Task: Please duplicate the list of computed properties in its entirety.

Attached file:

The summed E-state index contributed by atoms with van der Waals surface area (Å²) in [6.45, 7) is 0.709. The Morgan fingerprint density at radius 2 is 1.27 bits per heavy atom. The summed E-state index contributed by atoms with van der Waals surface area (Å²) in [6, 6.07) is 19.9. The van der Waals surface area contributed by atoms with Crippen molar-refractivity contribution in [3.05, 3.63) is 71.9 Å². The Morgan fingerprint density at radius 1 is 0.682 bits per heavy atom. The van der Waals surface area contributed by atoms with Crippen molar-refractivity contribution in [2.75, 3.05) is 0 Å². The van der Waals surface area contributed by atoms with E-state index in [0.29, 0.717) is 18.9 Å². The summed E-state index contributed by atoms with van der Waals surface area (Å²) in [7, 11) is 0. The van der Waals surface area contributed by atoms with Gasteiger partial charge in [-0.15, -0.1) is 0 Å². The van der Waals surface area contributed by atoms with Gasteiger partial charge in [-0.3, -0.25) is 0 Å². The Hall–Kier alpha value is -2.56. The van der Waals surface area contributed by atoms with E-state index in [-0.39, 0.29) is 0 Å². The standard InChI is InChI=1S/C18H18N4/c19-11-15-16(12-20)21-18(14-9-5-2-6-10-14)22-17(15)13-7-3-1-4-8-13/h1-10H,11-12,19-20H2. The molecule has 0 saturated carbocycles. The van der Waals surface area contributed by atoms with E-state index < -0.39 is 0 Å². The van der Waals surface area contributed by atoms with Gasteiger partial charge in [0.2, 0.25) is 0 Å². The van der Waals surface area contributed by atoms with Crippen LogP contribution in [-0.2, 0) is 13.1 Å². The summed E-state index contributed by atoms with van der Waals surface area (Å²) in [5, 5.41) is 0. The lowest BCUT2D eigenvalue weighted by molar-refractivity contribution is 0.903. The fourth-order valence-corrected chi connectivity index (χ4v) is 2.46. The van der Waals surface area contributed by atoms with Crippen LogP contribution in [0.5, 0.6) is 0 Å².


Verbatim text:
The summed E-state index contributed by atoms with van der Waals surface area (Å²) in [6.45, 7) is 0.709. The Morgan fingerprint density at radius 2 is 1.27 bits per heavy atom. The summed E-state index contributed by atoms with van der Waals surface area (Å²) in [6, 6.07) is 19.9. The van der Waals surface area contributed by atoms with Crippen molar-refractivity contribution in [3.05, 3.63) is 71.9 Å². The Morgan fingerprint density at radius 1 is 0.682 bits per heavy atom. The van der Waals surface area contributed by atoms with Crippen molar-refractivity contribution in [2.75, 3.05) is 0 Å². The van der Waals surface area contributed by atoms with E-state index in [0.29, 0.717) is 18.9 Å². The summed E-state index contributed by atoms with van der Waals surface area (Å²) in [7, 11) is 0. The van der Waals surface area contributed by atoms with Gasteiger partial charge in [-0.15, -0.1) is 0 Å². The van der Waals surface area contributed by atoms with Gasteiger partial charge in [-0.3, -0.25) is 0 Å². The Hall–Kier alpha value is -2.56. The van der Waals surface area contributed by atoms with E-state index in [-0.39, 0.29) is 0 Å². The standard InChI is InChI=1S/C18H18N4/c19-11-15-16(12-20)21-18(14-9-5-2-6-10-14)22-17(15)13-7-3-1-4-8-13/h1-10H,11-12,19-20H2. The molecule has 0 saturated carbocycles. The van der Waals surface area contributed by atoms with E-state index < -0.39 is 0 Å². The van der Waals surface area contributed by atoms with Gasteiger partial charge in [0.2, 0.25) is 0 Å². The van der Waals surface area contributed by atoms with Crippen LogP contribution in [-0.2, 0) is 13.1 Å². The summed E-state index contributed by atoms with van der Waals surface area (Å²) in [5, 5.41) is 0. The lowest BCUT2D eigenvalue weighted by molar-refractivity contribution is 0.903. The fourth-order valence-corrected chi connectivity index (χ4v) is 2.46. The van der Waals surface area contributed by atoms with Crippen LogP contribution in [0.5, 0.6) is 0 Å².